A few days ago, while driving to Padang Bay, we passed a cremation ceremony, also known as Ngaben. In Bali, a formal ceremony is held for just about everything, including funerals. We hopped out of the car and our Balinese friend explained the ceremony to us. When a death occurs, the entire village comes together. If the village is very small, neighbouring villages are asked to help in the ceremony. Funerals are extremely expensive, with families spending all of their life savings, some times, on the ceremony. Their belief is that the soul can only return to heaven, and reach Moksha by burning the body and returning its elements to the land. Moksha means release, emancipation, or freedom.
The family seeks advice from priests or specialists to know what is the best day to cremate their loved ones. Once the day is chosen, the body is transported. We did not witness the first part of the ceremony, but the latter, when the body was brought over to the cremation tower. There were hundreds of people. And at least 50 men carrying the altar, with the eldest son leading the way. The body is in a coffin, at the bottom of the tower. At the top are 1 or 2 male family members guarding the spirit. There is a white blanket covered in flowers and treated with the utmost care and gentleness. Here is where the spirit resides during the ceremony.The cremation is meant to restore the body back to the natural resources of the land.The ceremonial tower with the body is walked around the cremation tower three times and in a circle. The body is transported to the giant horse, placed inside and cremated within it, then the ashes are brought to the ocean to be washed away into eternal peace.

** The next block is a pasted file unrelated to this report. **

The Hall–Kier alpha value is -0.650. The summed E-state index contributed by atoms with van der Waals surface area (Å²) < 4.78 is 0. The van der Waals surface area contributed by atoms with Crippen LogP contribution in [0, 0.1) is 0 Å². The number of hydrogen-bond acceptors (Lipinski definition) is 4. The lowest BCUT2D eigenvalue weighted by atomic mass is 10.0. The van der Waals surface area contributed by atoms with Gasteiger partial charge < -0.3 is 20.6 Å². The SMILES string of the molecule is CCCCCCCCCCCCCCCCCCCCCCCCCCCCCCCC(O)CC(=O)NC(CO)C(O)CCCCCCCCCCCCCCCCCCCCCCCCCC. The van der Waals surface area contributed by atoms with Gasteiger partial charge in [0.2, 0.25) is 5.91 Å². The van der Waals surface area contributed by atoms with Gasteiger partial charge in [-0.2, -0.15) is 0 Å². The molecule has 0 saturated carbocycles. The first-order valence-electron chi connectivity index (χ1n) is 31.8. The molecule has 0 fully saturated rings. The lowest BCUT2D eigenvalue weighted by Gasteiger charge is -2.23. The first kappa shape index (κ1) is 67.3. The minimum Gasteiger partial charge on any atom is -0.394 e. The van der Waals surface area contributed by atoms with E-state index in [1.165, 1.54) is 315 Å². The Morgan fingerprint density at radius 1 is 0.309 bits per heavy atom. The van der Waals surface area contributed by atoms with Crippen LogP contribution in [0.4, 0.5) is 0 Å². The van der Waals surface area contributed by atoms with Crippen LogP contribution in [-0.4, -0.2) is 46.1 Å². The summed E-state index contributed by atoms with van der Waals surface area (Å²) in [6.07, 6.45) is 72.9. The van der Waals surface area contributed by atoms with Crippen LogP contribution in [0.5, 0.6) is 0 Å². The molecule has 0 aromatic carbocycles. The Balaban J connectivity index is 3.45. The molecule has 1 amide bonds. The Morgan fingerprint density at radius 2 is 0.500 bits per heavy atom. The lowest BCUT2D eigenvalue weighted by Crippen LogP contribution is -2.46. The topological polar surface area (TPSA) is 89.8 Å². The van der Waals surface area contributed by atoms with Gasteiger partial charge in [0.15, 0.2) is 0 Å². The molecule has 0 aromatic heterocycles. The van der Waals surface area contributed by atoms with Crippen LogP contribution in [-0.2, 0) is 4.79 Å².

This isn’t a sad event for the Balinese Hindus, because the spirit will be reincarnated to reach their final resting place. There are children playing, friends chatting and smiling, family eating and spending time together.
My friend, Amalie, and I, felt very uncomfortable to intrude on such a private matter. Our friend, however, told us that it was completely ok. After seeing some of the family take photos and videos, I felt alright to do so too. It really was a beautiful, colorful, ceremony. We didn’t stay for the cremation and spreading of ashes, but I feel so fortunate to have witnessed just a glimpse of the the Balinese Hindu celebration of life and death.